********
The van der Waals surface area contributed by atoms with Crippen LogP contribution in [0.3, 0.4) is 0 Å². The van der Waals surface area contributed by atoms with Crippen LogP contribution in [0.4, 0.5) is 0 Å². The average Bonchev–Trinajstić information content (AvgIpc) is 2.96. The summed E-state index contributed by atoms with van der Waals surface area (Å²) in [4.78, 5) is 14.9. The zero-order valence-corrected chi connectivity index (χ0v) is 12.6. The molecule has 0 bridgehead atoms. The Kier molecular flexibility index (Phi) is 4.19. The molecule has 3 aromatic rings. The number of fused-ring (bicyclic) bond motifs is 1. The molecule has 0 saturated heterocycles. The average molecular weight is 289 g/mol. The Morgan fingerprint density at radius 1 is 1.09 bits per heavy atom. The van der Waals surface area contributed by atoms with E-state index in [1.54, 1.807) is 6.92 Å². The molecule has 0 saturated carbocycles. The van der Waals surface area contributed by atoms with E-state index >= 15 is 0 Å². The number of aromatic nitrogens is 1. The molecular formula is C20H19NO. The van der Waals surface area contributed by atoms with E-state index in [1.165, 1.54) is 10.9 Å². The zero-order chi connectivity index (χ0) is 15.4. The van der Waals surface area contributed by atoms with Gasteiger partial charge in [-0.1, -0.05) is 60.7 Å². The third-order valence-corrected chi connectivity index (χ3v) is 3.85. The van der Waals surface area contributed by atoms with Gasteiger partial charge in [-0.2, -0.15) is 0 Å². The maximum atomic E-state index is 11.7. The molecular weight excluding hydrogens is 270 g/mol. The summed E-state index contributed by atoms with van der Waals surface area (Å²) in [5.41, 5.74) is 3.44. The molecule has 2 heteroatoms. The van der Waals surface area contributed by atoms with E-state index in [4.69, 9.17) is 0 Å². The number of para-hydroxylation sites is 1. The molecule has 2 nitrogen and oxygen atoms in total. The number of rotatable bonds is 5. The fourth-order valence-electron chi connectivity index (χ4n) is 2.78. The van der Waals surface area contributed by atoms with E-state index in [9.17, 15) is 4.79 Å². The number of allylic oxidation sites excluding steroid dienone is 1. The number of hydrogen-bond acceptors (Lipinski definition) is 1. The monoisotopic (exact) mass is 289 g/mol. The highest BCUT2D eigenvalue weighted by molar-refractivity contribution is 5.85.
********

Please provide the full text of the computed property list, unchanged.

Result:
The van der Waals surface area contributed by atoms with Crippen LogP contribution in [0.3, 0.4) is 0 Å². The van der Waals surface area contributed by atoms with Crippen LogP contribution in [0.4, 0.5) is 0 Å². The average Bonchev–Trinajstić information content (AvgIpc) is 2.96. The summed E-state index contributed by atoms with van der Waals surface area (Å²) in [4.78, 5) is 14.9. The zero-order valence-corrected chi connectivity index (χ0v) is 12.6. The molecule has 0 bridgehead atoms. The Kier molecular flexibility index (Phi) is 4.19. The molecule has 3 aromatic rings. The number of fused-ring (bicyclic) bond motifs is 1. The molecule has 0 saturated heterocycles. The average molecular weight is 289 g/mol. The Morgan fingerprint density at radius 1 is 1.09 bits per heavy atom. The van der Waals surface area contributed by atoms with E-state index in [1.54, 1.807) is 6.92 Å². The molecule has 0 saturated carbocycles. The van der Waals surface area contributed by atoms with E-state index >= 15 is 0 Å². The number of aromatic nitrogens is 1. The molecular formula is C20H19NO. The van der Waals surface area contributed by atoms with E-state index in [1.165, 1.54) is 10.9 Å². The zero-order chi connectivity index (χ0) is 15.4. The van der Waals surface area contributed by atoms with Gasteiger partial charge in [-0.1, -0.05) is 60.7 Å². The third-order valence-corrected chi connectivity index (χ3v) is 3.85. The van der Waals surface area contributed by atoms with Gasteiger partial charge in [-0.2, -0.15) is 0 Å². The maximum atomic E-state index is 11.7. The molecular weight excluding hydrogens is 270 g/mol. The summed E-state index contributed by atoms with van der Waals surface area (Å²) in [5.41, 5.74) is 3.44. The molecule has 2 heteroatoms. The van der Waals surface area contributed by atoms with E-state index in [4.69, 9.17) is 0 Å². The number of para-hydroxylation sites is 1. The molecule has 2 nitrogen and oxygen atoms in total. The number of rotatable bonds is 5. The fourth-order valence-electron chi connectivity index (χ4n) is 2.78. The van der Waals surface area contributed by atoms with E-state index in [9.17, 15) is 4.79 Å². The number of allylic oxidation sites excluding steroid dienone is 1. The number of hydrogen-bond acceptors (Lipinski definition) is 1. The monoisotopic (exact) mass is 289 g/mol. The highest BCUT2D eigenvalue weighted by molar-refractivity contribution is 5.85.